Dan Parsons, Defense Daily
6 May 2016
Both the ground and air legs of the U.S. nuclear triad are in need of replacement and the Air Force would welcome a dedicated fund to pay for their modernization, according to Lt. Gen. Stephen Wilson, deputy Commander of U.S. Strategic Command.
When the Navy made the case to Congress that replacement of its Ohio-class nuclear submarines was a national imperative, it was given the National Sea-based Deterrence Fund where it could stash cash to pay for new subs. Wilson, speaking Friday at a Peter Huessy breakfast on Capitol Hill, said the same argument could be made for walling off funding for ICBM and long-range bomber recapitalization.
"In the main, we think that makes sense," Wilson said of establishing a fund specifically for modernization of the air and ground legs of the triad. "These are a national priority...The Navy said we need this fund for the Ohio-class replacement and they got the seabased deterrent fund. I think that same argument could be made for the other pieces, because this is something we recapitalize about every 50 years and to be able to set aside a fund to do that makes sense."
The Navy's protected fund has been dismissed as a gimmick to move funds around without increasing the service's topline. Former Pentagon Comptroller and current fellow for Booz Allen Hamilton [BAH] Bob Hale, told Defense Daily that protected funds were not a viable approach to tackling modernization challenges without an increase in overall defense spending.
"They don't provide any added resources," Hale said in a recent interview. "It feels to me like we're rearranging the deck chairs on the Titanic when we need to focus on not hitting the iceberg.Moving the money around, somebody else is not going to get that money and some of those needs are legitimate as well and if not as highly visible as the Ohio-class replacement, are nonetheless important."
Regardless, the Air Force has a Herculean task ahead in bringing its legs of the nuclear triad into the modern, digital age.
Wilson said the ICBM arsenal is the most responsive leg of the nuclear triad that also includes bombers and submarines. But the 450-plus missiles spread across five states were fielded in the early 1960s and upgraded to the current Minuteman III configuration in the late 1970s. The Air Force has plans to sustain those missiles with upgrades to avionics, targeting and command-and-control capabilities until 2030 when the new Ground-Based Strategic Deterrent (GBSD) comes online.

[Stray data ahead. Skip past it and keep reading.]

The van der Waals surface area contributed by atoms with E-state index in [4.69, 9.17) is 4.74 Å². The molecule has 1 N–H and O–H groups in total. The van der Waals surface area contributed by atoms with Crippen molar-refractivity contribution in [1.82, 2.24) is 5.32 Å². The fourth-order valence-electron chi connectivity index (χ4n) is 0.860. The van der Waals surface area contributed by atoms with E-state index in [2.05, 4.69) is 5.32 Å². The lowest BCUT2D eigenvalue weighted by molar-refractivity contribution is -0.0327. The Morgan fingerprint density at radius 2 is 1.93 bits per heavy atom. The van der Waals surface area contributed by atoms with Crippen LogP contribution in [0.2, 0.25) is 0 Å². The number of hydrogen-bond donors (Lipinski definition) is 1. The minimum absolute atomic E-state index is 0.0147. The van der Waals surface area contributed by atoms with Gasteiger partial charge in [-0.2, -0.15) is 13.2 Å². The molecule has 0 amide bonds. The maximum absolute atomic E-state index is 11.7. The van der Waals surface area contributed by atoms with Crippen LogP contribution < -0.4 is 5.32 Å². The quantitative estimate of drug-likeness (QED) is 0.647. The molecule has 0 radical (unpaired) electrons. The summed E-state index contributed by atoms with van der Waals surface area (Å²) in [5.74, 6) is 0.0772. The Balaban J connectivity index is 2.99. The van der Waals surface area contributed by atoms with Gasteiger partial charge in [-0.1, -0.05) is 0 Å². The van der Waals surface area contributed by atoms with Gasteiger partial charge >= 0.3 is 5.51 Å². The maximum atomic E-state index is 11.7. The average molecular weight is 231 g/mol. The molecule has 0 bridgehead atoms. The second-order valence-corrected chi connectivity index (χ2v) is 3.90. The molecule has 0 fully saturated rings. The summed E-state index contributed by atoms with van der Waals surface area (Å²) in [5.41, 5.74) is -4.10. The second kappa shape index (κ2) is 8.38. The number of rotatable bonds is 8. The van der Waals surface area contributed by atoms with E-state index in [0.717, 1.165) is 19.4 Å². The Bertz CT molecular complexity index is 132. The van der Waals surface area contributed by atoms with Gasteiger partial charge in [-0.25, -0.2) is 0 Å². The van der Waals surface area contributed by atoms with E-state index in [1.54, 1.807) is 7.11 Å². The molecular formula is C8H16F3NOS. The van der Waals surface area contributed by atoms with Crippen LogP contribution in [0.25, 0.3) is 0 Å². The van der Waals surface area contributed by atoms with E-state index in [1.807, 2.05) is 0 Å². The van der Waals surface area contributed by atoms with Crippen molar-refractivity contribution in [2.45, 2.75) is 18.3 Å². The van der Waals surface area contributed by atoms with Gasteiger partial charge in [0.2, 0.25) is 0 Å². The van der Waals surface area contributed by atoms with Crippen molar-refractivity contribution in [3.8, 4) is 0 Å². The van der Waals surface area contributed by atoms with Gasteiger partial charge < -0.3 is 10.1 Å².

"It is vital that our new ground-based strategic deterrent remains on track," Wilson said. "It needs to be a fully integrated flight system with the command and control, with all the supporting infrastructure."
Minuteman I was fielded before the first satellite was put in orbit, before the Internet when computing capacity and capability were minute fractions of what is available today, Wilson said.
To shave cost and improve interoperability, the Air Force and Navy are attempting to maximize commonality between the GBSD and the maritime Trident D-5 submarine launched ballistic missile (SLBM).
Spread across 14,000 square miles, the existing ICBM arsenal forces any nation that attacks the United States to "go all in" to take it out, Wilson said. Without that force, a nuclear-capable enemy nation could hold U.S. bomber and submarine bases at risk with about 10 warheads, the low-end number North Korea is thought to possess, Wilson said.
Ten nuclear weapons could take out the air and naval delivery platforms except for deployed subs. Another handful could target national laboratories where nuclear weapons are produced and the facilities where they are stored.
"For the same number of weapons.that North Korea possessed, they would have the ability to destroy our intellectual capability, our production capability and our delivery capability for about 20 years," he said. "That's what the Chinese told me a couple years ago."
In future conflicts where air defenses could hold U.S. forces at ranges out of reach for fighters and other platforms, bombers and standoff munitions will become more important, Wilson said. The Air Force bomber fleet of B-1 Lancers, B-2 Spirits and B-52s are aging and the service simply does not have enough airframes to provide effective nuclear deterrence and a convincing conventional strike capability, he said.